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Happiness is a 1998 American black comedy-drama film written and directed by Todd Solondz, that portrays the lives of three sisters, their families, and those around them. The film was awarded the FIPRESCI Prize at the 1998 Cannes Film Festival for "its bold tracking of controversial contemporary themes, richly-layered subtext, and remarkable fluidity of visual style," and the cast received the National Board of Review award for best ensemble performance.

Plot

Trish Maplewood (Cynthia Stevenson), the eldest Jordan sister, is an upper middle class housewife married to psychiatrist Bill Maplewood (Dylan Baker) and has three children. She appears to have the perfect marriage, but she is unaware of Bill's secret life: he is a pedophile who is obsessed with 11-year-old Johnny Grasso, a classmate of their son, Billy (Rufus Read). When Johnny comes to the Jordan house for a sleepover, Bill drugs and rapes him. Later, Bill learns that another boy, Ronald Farber, is home alone while his parents are away in Europe. Under the guise of attending a PTA meeting, Bill drives to the boy's house and rapes him, as well. After Johnny is taken to the hospital and found to have been sexually abused, the police arrive at the Maplewood residence to question Bill. After alerting his wife to the police presence, Bill begins by asking the two detectives, "You said something about Ronald Farber?" The two detectives, looking puzzled, say nothing. Bill then stammers, "I mean, Johnny Grasso." Out on bail, he tearfully admits to Billy that he "fucked" the boys, that he enjoyed it, and that he would do it again. When Billy asks, "Would you ever fuck me?", his father replies, "No... I'd jerk off, instead."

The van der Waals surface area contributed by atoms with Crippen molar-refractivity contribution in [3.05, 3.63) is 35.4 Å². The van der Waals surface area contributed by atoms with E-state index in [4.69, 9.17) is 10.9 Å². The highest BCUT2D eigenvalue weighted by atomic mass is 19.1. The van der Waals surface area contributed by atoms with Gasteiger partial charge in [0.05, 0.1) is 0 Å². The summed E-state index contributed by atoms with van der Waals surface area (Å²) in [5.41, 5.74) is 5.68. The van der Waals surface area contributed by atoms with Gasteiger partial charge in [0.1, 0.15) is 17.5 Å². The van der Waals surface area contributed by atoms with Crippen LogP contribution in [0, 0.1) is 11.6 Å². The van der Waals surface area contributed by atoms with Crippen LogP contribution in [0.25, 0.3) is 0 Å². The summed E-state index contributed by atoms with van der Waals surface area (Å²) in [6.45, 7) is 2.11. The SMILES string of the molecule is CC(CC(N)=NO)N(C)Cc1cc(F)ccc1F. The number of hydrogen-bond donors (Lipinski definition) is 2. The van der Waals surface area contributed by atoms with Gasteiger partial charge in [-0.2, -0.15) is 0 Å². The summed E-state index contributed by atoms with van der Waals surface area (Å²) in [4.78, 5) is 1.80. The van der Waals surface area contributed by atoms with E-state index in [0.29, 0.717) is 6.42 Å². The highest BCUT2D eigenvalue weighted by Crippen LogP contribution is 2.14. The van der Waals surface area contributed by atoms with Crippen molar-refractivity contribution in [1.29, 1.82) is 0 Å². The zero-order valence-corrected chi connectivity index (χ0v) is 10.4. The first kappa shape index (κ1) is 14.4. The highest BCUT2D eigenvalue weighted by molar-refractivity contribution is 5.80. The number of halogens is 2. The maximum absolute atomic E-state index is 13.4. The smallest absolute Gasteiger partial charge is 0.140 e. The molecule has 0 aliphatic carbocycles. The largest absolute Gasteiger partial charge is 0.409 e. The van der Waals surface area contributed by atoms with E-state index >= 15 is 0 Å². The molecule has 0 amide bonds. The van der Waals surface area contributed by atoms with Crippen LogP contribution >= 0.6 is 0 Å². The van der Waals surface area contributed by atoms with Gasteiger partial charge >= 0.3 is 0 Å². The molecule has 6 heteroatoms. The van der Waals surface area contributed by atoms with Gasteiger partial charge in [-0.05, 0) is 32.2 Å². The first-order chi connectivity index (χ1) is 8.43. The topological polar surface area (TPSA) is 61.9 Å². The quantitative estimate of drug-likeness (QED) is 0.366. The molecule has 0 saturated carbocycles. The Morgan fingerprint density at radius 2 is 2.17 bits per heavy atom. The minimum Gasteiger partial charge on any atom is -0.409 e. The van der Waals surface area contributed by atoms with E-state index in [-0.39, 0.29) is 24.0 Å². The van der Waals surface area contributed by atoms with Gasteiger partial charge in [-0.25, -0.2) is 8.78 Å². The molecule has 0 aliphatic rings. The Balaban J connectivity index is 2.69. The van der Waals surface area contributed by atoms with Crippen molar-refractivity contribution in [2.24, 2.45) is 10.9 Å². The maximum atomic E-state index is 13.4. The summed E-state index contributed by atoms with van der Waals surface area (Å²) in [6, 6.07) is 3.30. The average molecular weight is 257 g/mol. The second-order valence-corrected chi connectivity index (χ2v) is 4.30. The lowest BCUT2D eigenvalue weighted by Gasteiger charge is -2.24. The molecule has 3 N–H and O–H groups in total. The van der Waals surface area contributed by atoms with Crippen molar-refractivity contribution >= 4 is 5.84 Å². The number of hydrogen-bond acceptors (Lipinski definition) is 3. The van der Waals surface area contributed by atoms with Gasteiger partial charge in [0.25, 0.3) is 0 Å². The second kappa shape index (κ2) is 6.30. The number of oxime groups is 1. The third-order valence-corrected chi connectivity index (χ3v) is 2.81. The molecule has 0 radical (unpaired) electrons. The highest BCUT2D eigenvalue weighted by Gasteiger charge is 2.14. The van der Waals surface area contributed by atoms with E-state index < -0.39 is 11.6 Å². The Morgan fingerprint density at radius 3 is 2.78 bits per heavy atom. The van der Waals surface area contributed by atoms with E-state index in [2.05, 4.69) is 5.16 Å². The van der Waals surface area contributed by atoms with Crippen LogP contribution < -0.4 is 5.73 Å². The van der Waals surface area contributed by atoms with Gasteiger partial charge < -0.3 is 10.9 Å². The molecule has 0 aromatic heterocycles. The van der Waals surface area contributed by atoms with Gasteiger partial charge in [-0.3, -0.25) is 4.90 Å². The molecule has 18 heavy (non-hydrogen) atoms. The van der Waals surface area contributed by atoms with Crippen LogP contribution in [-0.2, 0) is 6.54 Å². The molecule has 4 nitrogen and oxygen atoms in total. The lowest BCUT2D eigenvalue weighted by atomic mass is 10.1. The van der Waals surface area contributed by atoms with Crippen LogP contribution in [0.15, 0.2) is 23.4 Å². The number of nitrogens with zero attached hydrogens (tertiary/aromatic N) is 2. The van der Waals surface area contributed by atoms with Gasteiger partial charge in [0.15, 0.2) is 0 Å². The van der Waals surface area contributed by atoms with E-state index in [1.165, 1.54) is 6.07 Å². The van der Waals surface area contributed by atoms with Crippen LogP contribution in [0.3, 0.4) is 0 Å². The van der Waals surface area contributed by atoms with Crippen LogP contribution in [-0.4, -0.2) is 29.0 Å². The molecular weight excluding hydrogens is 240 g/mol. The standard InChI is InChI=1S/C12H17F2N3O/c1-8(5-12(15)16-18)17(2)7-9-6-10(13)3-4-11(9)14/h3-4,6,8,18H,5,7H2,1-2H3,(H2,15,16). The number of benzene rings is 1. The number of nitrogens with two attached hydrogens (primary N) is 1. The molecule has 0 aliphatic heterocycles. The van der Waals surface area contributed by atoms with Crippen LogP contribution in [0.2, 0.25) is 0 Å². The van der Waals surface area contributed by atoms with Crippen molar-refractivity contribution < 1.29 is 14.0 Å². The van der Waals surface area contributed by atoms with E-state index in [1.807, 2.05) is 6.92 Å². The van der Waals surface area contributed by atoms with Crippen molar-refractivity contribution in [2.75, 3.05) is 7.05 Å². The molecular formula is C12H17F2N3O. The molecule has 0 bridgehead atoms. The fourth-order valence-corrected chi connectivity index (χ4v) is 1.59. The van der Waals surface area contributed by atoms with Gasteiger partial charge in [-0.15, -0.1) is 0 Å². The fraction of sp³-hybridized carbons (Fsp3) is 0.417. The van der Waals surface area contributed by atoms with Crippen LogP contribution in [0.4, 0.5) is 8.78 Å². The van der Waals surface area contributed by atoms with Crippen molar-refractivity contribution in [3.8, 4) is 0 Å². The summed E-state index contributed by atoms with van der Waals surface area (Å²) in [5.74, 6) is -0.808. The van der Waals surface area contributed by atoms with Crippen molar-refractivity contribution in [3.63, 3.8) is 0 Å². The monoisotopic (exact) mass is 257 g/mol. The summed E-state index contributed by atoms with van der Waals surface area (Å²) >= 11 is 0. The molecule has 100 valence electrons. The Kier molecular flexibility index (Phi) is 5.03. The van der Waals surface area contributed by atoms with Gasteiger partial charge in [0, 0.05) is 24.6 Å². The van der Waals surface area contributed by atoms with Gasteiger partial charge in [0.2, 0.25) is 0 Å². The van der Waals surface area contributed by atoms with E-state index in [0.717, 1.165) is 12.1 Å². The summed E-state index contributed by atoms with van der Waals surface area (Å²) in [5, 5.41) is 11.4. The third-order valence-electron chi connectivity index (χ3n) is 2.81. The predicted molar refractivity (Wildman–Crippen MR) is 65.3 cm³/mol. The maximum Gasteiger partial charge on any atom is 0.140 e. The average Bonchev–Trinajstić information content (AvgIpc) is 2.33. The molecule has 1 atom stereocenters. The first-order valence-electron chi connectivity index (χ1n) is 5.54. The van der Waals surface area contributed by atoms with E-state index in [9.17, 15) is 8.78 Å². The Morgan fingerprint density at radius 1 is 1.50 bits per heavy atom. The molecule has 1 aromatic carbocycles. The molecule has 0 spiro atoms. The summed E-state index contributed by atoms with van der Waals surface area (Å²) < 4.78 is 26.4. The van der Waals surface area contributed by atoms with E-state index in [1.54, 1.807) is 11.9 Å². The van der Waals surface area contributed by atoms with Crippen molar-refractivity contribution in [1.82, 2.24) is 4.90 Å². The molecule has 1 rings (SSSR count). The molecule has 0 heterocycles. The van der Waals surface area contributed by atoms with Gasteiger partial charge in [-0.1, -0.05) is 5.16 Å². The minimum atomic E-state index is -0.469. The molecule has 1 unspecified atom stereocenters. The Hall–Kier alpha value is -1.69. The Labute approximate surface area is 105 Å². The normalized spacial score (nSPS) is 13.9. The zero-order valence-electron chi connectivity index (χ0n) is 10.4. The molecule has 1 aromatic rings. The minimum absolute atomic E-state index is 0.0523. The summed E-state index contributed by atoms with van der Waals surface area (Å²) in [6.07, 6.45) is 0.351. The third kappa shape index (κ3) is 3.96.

Awards